By: Biraj Sen, Director, Sashwaat Realty
Track2Realty Exclusive: Call it migration or mere attraction, the Indian Real estate is spreading its roots into cities-in-making. Though fact remains that this sector has lots to thank the tier I cities for its large scale investments, but the winds of change are here to stay. The recent economic and investment policies, initiated by the government are giving a boost to the less known lands across the Indian sub-continent. Metros are known to be the base of big players in the real estate industry, which justifies the presence of challenging projects and the flow of burgeoning investments. Yet, there has been a shift in preference to the tier II & III cities.
The real estate sector is divided in the tier system as stated above. This distinction is based on a number of factors like availability of lucrative property, standard of living determining the investment levels and returns too, etc. Based on this division the metropolitan cities like Bangalore, Mumbai, NCR form the tier I cities because of high demand; Hyderabad, Chennai, Pune, Kolkata forming the tier II cities with scope of growth and experiments; and Chandigarh, Ludhiana, Lucknow, Guwahati, Bhubaneswar, Jaipur, Ahmedabad, Surat, Nagpur, Indore, Goa, Visakhapatnam, and Baroda forming the tier III with potential demand.
The Indian real estate market is showing a trend upwards with a number of smaller cities having relatively better infrastructure and are able to support higher economic growth coming into the limelight. Another important reason behind this shift is the availability of land, untapped manpower and a need for spacious homes. Moreover, with the increasing awareness about pollution free-environment; real estate is seen to harp on new concepts like green buildings, etc. Talking about change, there are various reasons why there has been a shift from the tier I cities.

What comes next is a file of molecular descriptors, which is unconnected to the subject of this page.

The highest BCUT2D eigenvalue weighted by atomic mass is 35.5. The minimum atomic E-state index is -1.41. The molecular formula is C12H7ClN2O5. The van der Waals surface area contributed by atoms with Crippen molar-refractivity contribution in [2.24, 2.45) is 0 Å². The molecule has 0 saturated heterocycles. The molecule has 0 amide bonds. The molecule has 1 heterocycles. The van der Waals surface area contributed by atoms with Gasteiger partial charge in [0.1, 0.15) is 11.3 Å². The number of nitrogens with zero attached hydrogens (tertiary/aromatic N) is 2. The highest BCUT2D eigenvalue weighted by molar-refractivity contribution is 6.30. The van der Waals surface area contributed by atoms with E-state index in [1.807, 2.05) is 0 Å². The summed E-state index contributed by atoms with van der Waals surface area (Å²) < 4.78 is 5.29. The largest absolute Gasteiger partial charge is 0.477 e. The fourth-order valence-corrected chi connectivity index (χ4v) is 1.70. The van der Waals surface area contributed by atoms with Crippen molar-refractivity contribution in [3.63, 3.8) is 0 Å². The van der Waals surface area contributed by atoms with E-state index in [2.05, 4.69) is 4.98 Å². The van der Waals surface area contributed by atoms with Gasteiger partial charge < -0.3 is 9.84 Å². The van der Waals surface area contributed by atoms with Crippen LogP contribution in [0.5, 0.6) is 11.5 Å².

Tier II and III cities would emerge as most sought-after real estate destinations in the coming year. Factors leading to growth of these areas are the saturation of metro cities. Moreover, what we need to take note of is the fact that the primary players in the Indian real estate market do not necessarily rely on any central business location. They can expand into the length and breadth of the country; especially given the lucrative options in the tier II and III cities. Further, the liberalized FDI policies of the government have also helped in initiating investments in these markets.
Economic activity, whether industrial or service oriented is the most vital requirement for development for any industry and more so for the real estate sector. Cities like Ahmedabad, Surat, and Vishakhapatnam have shown immense developments in both commercial and residential sectors because of large investor activity. Experts believe that with the Indian real-estate sector moving higher on the growth curve, a number of state capitals and smaller cities that have relatively better infrastructure and are Cable to support higher economic growth have come into the limelight.
Today, since the demands have increased in the less developed cities, the requirements in these cities are also something that the big players have to take note of. Innovations and creative business strategies makes way to becoming a successful key to unlock these new demands. Thus, the developers are concerned that they have to play it on a Pan-India basis; which is only possible if they can re-strategize and focus on their key geographical areas. This should be coupled with a good sense of local markets and the key demand drivers. I say so simply because as mentioned earlier the demand in the metros is less of development and more of maintaining existing structures; whereas the tier II and III cities have more scope for challenging projects in both commercial and residential real estate.
…to be continued